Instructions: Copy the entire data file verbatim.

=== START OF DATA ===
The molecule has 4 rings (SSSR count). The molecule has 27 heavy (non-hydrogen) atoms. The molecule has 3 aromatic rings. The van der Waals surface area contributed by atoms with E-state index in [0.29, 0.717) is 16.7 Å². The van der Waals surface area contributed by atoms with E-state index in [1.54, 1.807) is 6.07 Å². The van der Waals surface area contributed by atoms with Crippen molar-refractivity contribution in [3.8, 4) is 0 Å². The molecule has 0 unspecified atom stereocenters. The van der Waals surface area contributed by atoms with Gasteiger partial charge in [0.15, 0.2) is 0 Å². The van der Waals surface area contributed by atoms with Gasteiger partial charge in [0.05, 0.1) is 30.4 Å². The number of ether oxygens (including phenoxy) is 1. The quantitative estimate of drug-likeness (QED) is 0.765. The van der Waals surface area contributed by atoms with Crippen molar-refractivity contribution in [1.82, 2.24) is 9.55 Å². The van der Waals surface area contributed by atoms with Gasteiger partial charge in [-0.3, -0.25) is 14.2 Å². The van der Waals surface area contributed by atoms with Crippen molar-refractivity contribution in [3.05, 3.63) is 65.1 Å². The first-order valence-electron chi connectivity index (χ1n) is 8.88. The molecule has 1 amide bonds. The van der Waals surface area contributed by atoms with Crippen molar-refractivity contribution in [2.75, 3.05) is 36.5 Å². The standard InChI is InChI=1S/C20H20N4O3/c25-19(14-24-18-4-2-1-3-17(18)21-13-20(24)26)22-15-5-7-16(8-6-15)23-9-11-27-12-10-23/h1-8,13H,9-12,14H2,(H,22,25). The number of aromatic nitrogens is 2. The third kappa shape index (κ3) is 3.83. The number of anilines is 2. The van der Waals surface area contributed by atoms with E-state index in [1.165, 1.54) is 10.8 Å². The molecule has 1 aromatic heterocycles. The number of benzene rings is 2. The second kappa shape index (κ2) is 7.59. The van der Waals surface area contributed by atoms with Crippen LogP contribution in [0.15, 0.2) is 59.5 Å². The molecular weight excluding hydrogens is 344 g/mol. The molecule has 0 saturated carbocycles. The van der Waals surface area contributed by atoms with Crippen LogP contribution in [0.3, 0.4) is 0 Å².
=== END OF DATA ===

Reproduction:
The molecule has 4 rings (SSSR count). The molecule has 27 heavy (non-hydrogen) atoms. The molecule has 3 aromatic rings. The van der Waals surface area contributed by atoms with E-state index in [0.29, 0.717) is 16.7 Å². The van der Waals surface area contributed by atoms with E-state index in [1.54, 1.807) is 6.07 Å². The van der Waals surface area contributed by atoms with Crippen molar-refractivity contribution in [3.8, 4) is 0 Å². The molecule has 0 unspecified atom stereocenters. The van der Waals surface area contributed by atoms with Gasteiger partial charge in [0.15, 0.2) is 0 Å². The van der Waals surface area contributed by atoms with Gasteiger partial charge in [0.05, 0.1) is 30.4 Å². The number of ether oxygens (including phenoxy) is 1. The quantitative estimate of drug-likeness (QED) is 0.765. The van der Waals surface area contributed by atoms with Crippen molar-refractivity contribution in [1.82, 2.24) is 9.55 Å². The van der Waals surface area contributed by atoms with Gasteiger partial charge in [-0.3, -0.25) is 14.2 Å². The van der Waals surface area contributed by atoms with Crippen molar-refractivity contribution in [3.05, 3.63) is 65.1 Å². The first-order valence-electron chi connectivity index (χ1n) is 8.88. The molecule has 1 amide bonds. The van der Waals surface area contributed by atoms with Crippen molar-refractivity contribution in [2.75, 3.05) is 36.5 Å². The standard InChI is InChI=1S/C20H20N4O3/c25-19(14-24-18-4-2-1-3-17(18)21-13-20(24)26)22-15-5-7-16(8-6-15)23-9-11-27-12-10-23/h1-8,13H,9-12,14H2,(H,22,25). The number of aromatic nitrogens is 2. The third kappa shape index (κ3) is 3.83. The number of anilines is 2. The van der Waals surface area contributed by atoms with E-state index in [1.165, 1.54) is 10.8 Å². The molecule has 1 aromatic heterocycles. The number of benzene rings is 2. The second kappa shape index (κ2) is 7.59. The van der Waals surface area contributed by atoms with Crippen LogP contribution in [0.15, 0.2) is 59.5 Å². The molecular weight excluding hydrogens is 344 g/mol. The molecule has 0 saturated carbocycles. The van der Waals surface area contributed by atoms with Crippen LogP contribution in [0.3, 0.4) is 0 Å².